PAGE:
Theodore Roosevelt Biography & Facts
Theodore Roosevelt Jr. ( ROH-zə-velt; October 27, 1858 – January 6, 1919), often referred to as Teddy or by his initials, T. R., was an American politician, statesman, soldier, conservationist, naturalist, historian, and writer who served as the 26th president of the United States from 1901 to 1909. He previously served as the 25th vice president under President William McKinley from March to September 1901 and as the 33rd governor of New York from 1899 to 1900. Assuming the presidency after McKinley's assassination, Roosevelt emerged as a leader of the Republican Party and became a driving force for anti-trust and Progressive policies.
A sickly child with debilitating asthma, he overcame his health problems as he grew by embracing a strenuous lifestyle. Roosevelt integrated his exuberant personality and a vast range of interests and achievements into a "cowboy" persona defined by robust masculinity. He was home-schooled and began a lifelong naturalist avocation before attending Harvard College. His book The Naval War of 1812 (1882) established his reputation as a learned historian and popular writer. Upon entering politics, Roosevelt became the leader of the reform faction of Republicans in New York's state legislature. His first wife and mother died on the same night, devastating him psychologically. He recuperated by buying and operating a cattle ranch in the Dakotas. Roosevelt served as Assistant Secretary of the Navy under President McKinley, and in 1898 helped plan the highly successful naval war against Spain. He resigned to help form and lead the Rough Riders, a unit that fought the Spanish army in Cuba to great publicity. Returning a war hero, Roosevelt was elected governor of New York in 1898. The New York state party leadership disliked his ambitious agenda and convinced McKinley to choose him as his running mate in the 1900 election. Roosevelt campaigned vigorously and the McKinley–Roosevelt ticket won a landslide victory based on a platform of victory, peace, and prosperity.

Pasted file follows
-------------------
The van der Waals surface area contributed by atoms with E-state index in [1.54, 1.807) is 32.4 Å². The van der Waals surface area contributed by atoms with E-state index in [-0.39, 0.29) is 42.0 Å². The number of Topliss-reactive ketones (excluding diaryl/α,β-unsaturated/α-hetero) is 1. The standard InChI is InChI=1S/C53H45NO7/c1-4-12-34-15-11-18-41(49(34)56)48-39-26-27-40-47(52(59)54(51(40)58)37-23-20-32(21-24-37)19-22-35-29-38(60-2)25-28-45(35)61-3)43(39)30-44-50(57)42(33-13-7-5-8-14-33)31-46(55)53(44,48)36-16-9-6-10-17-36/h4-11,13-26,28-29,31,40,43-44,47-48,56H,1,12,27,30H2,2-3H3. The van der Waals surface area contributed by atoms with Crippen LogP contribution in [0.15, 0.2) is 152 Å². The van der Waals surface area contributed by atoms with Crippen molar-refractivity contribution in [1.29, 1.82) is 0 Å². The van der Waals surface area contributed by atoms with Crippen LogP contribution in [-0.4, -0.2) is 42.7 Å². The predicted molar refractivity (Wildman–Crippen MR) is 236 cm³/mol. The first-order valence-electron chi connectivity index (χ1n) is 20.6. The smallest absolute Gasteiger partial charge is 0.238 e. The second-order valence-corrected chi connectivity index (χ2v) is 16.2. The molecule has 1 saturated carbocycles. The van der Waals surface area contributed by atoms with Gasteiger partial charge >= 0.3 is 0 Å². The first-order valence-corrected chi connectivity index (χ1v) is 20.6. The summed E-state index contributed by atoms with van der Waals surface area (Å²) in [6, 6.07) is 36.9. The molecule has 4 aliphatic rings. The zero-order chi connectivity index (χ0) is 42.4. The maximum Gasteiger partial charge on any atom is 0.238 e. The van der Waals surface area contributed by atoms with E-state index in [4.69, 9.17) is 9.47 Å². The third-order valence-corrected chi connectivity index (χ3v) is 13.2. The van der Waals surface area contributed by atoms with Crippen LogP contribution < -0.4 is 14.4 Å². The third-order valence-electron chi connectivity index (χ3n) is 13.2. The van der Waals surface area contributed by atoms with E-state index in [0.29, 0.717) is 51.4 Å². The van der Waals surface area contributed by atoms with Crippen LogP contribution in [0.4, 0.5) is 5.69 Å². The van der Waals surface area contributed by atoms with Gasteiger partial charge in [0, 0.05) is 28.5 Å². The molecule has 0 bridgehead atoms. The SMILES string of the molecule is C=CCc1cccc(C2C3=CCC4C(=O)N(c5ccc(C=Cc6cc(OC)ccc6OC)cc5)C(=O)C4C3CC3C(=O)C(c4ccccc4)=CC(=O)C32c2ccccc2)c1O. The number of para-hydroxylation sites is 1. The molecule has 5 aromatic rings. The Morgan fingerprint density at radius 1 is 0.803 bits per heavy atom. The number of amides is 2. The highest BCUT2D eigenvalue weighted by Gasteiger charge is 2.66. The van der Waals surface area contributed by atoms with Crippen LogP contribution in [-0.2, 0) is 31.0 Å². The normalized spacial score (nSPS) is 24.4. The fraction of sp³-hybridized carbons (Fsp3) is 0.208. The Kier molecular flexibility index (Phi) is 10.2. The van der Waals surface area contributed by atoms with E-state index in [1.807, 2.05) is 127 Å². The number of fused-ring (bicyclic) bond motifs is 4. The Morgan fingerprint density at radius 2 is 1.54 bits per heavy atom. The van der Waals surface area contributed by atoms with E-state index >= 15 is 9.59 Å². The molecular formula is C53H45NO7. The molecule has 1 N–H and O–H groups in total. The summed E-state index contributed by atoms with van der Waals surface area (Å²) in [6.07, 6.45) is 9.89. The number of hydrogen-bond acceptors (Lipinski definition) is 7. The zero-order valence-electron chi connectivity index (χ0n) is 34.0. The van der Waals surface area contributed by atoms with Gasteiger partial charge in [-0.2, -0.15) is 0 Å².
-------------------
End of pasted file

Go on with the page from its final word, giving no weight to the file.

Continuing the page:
Roosevelt assumed the presidency at age 42, and remains the youngest person to become president of the United States. As a leader of the progressive movement he championed his "Square Deal" domestic policies. It called for fairness for all citizens, breaking of bad trusts, regulation of railroads, and pure food and drugs. Roosevelt prioritized conservation and established national parks, forests, and monuments to preserve the nation's natural resources. In foreign policy, he focused on Central America, where he began construction of the Panama Canal. Roosevelt expanded the Navy and sent the Great White Fleet on a world tour to project American naval power. His successful efforts to broker the end of the Russo-Japanese War won him the 1906 Nobel Peace Prize. Roosevelt was elected to a full term in 1904 and promoted policies more to the left, despite growing opposition from Republican leaders. During his presidency, he groomed his close ally William Howard Taft to succeed him in the 1908 presidential election.
Roosevelt grew frustrated with Taft's conservatism and belatedly tried to win the 1912 Republican nomination for president. He failed, walked out, and founded the new Progressive Party. He ran in the 1912 presidential election and the split allowed the Democratic nominee Woodrow Wilson to win the election. Following the defeat, Roosevelt led a two-year expedition to the Amazon basin where he nearly died of tropical disease. During World War I, he criticized Wilson for keeping the country out of the war, and his offer to lead volunteers to France was rejected. Roosevelt considered running for president again in 1920, but his health continued to deteriorate and he died in 1919. Polls of historians and political scientists rank him as one of the greatest presidents in American history.